New CPRC Study: Comparing the views of Economists and Criminologists on gun control

Feb 12, 2016 | Featured

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Gary A. Mauser, Simon Fraser University (SFU) – Beedie School of Business, and John Lott have a new survey of academic criminologists and economists who have done empirical research on guns that has some very interesting results.  A copy of the survey is available here.


Economists and Criminologists have very different models of human behavior. A total of 74 out of 130 academics who published peer-reviewed empirical research on gun issues in criminology and economics journals responded to our survey. That was a 57% response rate. Looking at their views on gun control, our survey finds that these two groups have very different views on gun control that vary in systematic ways that we expected. While economists tend to view guns as making people safer, criminologists hold this position less strongly. Combining all the economists and criminologists together shows that researchers believe that guns are used more in self-defense than in crime; gun-free zones attract criminals; guns in the home do not increase the risk of suicide; concealed handgun permit holders are much more law-abiding than the typical American; and that permitted concealed handguns lower the murder rate. All those results are statistically significant. The survey of economists was conducted from August 25th to September 12th 2014. The survey of criminologists was conducted from May 29th to June 14th 2015.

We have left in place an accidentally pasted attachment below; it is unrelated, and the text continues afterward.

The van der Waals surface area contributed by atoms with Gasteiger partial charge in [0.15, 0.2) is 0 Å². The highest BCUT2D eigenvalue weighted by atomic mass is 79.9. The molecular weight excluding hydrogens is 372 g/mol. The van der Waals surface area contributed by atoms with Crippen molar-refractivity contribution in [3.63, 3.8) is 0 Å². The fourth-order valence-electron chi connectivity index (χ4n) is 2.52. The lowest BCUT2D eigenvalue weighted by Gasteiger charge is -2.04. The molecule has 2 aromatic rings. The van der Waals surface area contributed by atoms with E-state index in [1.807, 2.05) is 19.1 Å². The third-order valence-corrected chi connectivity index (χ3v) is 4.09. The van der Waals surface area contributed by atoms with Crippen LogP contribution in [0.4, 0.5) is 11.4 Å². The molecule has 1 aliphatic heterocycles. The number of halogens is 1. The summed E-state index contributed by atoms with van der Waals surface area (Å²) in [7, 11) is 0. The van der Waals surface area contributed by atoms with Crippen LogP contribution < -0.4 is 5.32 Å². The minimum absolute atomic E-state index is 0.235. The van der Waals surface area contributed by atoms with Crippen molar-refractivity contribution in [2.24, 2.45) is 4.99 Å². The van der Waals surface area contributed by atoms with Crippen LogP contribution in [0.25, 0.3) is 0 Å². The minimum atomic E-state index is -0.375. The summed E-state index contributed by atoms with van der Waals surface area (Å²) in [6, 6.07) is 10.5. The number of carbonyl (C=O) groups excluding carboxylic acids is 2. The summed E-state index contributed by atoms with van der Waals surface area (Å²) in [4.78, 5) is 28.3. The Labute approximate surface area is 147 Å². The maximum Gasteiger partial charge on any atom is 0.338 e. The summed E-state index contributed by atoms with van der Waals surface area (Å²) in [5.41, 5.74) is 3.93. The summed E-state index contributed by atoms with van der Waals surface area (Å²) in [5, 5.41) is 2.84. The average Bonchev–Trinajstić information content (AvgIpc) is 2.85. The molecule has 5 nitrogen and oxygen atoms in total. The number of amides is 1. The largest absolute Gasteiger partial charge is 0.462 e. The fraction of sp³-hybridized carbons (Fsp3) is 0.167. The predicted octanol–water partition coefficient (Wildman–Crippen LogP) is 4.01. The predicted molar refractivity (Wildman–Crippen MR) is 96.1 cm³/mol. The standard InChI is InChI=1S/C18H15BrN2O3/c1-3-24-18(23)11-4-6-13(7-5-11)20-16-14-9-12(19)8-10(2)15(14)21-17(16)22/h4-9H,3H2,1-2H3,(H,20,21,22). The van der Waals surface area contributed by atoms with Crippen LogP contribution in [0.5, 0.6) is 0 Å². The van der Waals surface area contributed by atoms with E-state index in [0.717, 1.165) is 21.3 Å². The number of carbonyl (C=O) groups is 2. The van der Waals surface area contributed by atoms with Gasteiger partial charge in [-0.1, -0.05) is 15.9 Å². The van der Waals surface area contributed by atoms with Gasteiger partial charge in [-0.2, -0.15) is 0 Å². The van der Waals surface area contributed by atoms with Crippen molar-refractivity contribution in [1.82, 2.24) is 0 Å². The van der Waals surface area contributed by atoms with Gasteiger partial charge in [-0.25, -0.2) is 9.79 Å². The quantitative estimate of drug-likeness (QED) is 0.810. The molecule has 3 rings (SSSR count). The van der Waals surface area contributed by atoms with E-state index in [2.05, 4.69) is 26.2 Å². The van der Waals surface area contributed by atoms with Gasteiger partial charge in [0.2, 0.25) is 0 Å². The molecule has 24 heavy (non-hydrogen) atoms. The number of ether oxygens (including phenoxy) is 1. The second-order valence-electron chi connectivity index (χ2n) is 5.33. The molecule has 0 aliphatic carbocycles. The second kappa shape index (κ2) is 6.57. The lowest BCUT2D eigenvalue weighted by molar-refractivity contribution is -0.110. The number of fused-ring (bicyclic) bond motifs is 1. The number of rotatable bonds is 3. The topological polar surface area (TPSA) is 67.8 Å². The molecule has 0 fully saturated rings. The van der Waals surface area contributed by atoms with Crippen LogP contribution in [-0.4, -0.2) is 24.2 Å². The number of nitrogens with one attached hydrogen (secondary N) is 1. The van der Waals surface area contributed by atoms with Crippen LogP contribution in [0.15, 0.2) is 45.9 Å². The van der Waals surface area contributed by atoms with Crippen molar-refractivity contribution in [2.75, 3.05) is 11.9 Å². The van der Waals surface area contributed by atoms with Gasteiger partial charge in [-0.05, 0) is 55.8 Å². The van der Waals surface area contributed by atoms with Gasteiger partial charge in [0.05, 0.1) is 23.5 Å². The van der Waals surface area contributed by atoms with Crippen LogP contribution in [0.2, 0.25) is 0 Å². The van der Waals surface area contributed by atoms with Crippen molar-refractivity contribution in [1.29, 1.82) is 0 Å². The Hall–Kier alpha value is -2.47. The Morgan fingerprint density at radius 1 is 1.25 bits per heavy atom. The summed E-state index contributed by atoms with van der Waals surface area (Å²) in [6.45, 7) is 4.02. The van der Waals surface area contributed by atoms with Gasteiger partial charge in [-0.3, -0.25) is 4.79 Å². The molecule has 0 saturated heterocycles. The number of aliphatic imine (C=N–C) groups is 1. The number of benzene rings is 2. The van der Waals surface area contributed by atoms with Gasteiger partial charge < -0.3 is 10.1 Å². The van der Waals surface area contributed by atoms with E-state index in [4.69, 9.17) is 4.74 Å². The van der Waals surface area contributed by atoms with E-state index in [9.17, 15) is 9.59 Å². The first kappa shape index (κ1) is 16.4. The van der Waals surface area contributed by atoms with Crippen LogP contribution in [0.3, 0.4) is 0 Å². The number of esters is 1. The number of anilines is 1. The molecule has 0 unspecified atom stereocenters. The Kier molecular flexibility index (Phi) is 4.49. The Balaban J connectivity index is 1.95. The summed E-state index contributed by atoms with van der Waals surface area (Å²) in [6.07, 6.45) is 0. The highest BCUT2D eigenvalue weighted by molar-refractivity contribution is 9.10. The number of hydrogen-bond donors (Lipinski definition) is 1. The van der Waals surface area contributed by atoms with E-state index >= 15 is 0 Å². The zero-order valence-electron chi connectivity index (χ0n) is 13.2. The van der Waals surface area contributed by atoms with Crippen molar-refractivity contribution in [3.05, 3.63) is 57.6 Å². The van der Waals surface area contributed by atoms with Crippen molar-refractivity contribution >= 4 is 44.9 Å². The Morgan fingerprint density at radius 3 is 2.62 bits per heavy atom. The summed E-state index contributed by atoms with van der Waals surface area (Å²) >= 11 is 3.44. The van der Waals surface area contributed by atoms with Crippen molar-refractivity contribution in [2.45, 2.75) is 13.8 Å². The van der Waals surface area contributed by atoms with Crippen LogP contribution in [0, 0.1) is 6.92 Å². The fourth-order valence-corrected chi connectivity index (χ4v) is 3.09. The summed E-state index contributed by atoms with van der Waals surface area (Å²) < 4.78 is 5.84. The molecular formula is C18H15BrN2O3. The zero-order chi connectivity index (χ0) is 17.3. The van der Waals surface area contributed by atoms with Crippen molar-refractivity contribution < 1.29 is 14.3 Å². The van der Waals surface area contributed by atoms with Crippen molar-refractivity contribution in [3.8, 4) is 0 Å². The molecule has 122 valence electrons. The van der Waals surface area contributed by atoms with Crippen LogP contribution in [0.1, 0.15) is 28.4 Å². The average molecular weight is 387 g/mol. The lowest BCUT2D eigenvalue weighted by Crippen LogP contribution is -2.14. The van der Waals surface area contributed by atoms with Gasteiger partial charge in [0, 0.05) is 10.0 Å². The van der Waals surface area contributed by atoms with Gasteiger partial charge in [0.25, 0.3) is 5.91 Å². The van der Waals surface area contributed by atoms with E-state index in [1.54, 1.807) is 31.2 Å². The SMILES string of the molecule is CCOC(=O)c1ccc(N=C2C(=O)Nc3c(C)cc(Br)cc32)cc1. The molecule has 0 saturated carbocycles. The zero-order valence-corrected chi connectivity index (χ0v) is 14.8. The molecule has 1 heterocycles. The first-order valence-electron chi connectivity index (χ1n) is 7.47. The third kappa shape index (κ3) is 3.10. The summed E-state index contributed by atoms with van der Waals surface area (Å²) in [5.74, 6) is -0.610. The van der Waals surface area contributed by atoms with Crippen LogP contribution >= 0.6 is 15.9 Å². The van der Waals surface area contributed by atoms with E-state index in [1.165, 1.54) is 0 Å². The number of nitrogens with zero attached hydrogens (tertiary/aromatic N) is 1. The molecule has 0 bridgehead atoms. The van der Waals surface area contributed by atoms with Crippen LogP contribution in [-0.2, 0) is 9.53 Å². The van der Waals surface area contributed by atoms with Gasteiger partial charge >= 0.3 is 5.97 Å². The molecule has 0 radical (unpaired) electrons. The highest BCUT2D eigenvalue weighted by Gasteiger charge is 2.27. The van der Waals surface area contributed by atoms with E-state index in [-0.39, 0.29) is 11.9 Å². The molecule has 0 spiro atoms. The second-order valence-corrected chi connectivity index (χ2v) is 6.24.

Click on figures to enlarge.  Here are some of the results for our survey.

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